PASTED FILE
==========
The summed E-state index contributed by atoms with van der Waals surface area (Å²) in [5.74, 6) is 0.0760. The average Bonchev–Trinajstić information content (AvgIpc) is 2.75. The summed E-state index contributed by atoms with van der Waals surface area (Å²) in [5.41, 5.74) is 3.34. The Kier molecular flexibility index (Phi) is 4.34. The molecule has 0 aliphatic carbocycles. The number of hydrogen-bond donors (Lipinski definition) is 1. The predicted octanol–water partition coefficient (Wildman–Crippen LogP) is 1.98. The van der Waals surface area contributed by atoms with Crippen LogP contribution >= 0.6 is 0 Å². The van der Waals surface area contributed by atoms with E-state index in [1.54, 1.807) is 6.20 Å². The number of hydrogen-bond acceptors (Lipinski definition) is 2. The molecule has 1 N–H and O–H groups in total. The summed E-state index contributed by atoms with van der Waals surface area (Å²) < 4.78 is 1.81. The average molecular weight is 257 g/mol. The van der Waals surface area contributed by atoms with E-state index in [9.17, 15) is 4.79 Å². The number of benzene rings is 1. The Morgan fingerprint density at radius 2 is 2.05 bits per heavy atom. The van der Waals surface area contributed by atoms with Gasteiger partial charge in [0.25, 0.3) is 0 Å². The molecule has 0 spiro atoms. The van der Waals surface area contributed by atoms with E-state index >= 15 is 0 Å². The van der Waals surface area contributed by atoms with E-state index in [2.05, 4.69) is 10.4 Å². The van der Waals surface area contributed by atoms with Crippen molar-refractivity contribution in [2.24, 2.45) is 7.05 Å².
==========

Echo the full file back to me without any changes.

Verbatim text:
The summed E-state index contributed by atoms with van der Waals surface area (Å²) in [5.74, 6) is 0.0760. The average Bonchev–Trinajstić information content (AvgIpc) is 2.75. The summed E-state index contributed by atoms with van der Waals surface area (Å²) in [5.41, 5.74) is 3.34. The Kier molecular flexibility index (Phi) is 4.34. The molecule has 0 aliphatic carbocycles. The number of hydrogen-bond donors (Lipinski definition) is 1. The predicted octanol–water partition coefficient (Wildman–Crippen LogP) is 1.98. The van der Waals surface area contributed by atoms with Crippen LogP contribution >= 0.6 is 0 Å². The van der Waals surface area contributed by atoms with E-state index in [1.54, 1.807) is 6.20 Å². The number of hydrogen-bond acceptors (Lipinski definition) is 2. The molecule has 1 N–H and O–H groups in total. The summed E-state index contributed by atoms with van der Waals surface area (Å²) < 4.78 is 1.81. The average molecular weight is 257 g/mol. The van der Waals surface area contributed by atoms with E-state index in [9.17, 15) is 4.79 Å². The number of benzene rings is 1. The Morgan fingerprint density at radius 2 is 2.05 bits per heavy atom. The van der Waals surface area contributed by atoms with Gasteiger partial charge in [0.25, 0.3) is 0 Å². The molecule has 0 spiro atoms. The van der Waals surface area contributed by atoms with E-state index >= 15 is 0 Å². The van der Waals surface area contributed by atoms with E-state index in [2.05, 4.69) is 10.4 Å². The van der Waals surface area contributed by atoms with Crippen molar-refractivity contribution in [2.24, 2.45) is 7.05 Å².